Cliffhanger in South Australia but Labor rout in Tasmania

SA Premier Jay Weatherill has had a better than expected vote. AAP/David Mariuz

The result of the South Australian election remains in the balance, while Tasmanians have voted overwhelmingly to throw out Lara Giddings’ Labor government and also delivered a hefty slap to the Greens.

After weeks of speculation about the nation being set this weekend to be painted conservative blue except for the ACT, South Australia, where the ALP has been in power for 12 years, might see either a Liberal or Labor government. There could be a hung parliament, with who governs determined by two independents.

Premier Jay Weatherill and opposition leader Steve Marshall agreed it was too early to call the outcome, with both acknowledging their fate might be in the hands of the crossbenchers.

Weatherill told his party faithful: “We are hopeful of retaining government. We may need to do this with the support of some independents”. Labor would be talking to them in coming days, he said.

Marshall said: “We are still in the hunt to form government”. He made an explicit public pitch to the crossbenchers, including on infrastructure, which independent Geoff Brock earlier in the night had stressed was vital for his electorate.

Brock revealed on television that he had a missed call on his phone from the premier – he had not yet had time to return it.

Marshall said it was disappointing that “we are not in a position to form government tonight” despite the Liberal primary and two- party votes increasing.

The Liberals are on 52.5% of the two-party vote, but Labor has once again, as in the last election, sandbagged crucial marginal seats.

The ABC’s election computer predicted 23 seats for Labor, 22 for the Liberals, and two independents in the 47 member house. There are many prepoll and postal votes still to be counted.

The Liberals needed a net six extra seats to form a majority government. Labor, which improved its position late in the campaign, strongly targeted the Abbott government in its electioneering.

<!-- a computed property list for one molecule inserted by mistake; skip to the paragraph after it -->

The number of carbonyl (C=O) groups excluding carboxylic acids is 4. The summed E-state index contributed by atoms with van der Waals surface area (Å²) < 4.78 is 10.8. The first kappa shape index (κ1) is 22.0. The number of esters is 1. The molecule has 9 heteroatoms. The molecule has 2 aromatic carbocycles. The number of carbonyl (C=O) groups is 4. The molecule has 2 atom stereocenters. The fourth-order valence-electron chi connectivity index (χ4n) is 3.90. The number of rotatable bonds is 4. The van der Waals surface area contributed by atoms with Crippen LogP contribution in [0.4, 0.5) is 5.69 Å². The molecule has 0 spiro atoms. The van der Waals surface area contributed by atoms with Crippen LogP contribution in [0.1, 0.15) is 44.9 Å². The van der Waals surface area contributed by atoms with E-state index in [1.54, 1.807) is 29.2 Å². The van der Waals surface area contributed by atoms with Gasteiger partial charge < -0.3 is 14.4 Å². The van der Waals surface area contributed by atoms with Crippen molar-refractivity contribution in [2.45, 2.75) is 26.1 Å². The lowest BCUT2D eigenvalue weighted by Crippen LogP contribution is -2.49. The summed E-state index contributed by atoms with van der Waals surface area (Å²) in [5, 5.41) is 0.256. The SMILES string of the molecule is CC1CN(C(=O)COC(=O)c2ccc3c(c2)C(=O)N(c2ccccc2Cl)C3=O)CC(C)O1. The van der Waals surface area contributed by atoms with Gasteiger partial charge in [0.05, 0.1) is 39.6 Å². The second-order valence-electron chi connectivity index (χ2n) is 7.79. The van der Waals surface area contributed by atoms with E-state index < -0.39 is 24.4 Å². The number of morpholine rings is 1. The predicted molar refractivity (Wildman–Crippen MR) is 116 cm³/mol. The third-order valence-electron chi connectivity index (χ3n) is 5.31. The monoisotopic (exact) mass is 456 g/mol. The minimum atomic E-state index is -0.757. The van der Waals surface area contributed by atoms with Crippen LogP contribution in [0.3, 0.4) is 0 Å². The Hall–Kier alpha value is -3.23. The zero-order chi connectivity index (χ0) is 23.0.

In Tasmania, where the ALP has been in power for 16 years, Labor’s vote plummeted by nearly 10% to about 27%. The Greens fell by about 8%.

The Liberals are expected to have 14 seats in the 25 member lower house. ABC analyst Antony Green said Labor had won six seats and the Greens two with three seats undecided.

Clive Palmer’s PUP did poorly with only about 5% of the vote, failing to win a seat. At various times Palmer had predicted PUP would hold the balance of power.

Premier-elect Will Hodgman said Tasmanians had voted for change and that would be delivered: he re-pledged that the potential of state’s forestry industry would be unlocked.

Greens leader Nick McKim conceded there had been a “significant swing” against the Greens - who had five seats in the old parliament - and “as leader I take all responsibility for that”; he promised to listen and learn. The Tasmanian result follows a drop in the Greens federal vote at the last election.

Prime Minister Tony Abbott has looked to the prospect of all-conservative state governments to give him a good start on an agenda of reforming federal-state relations.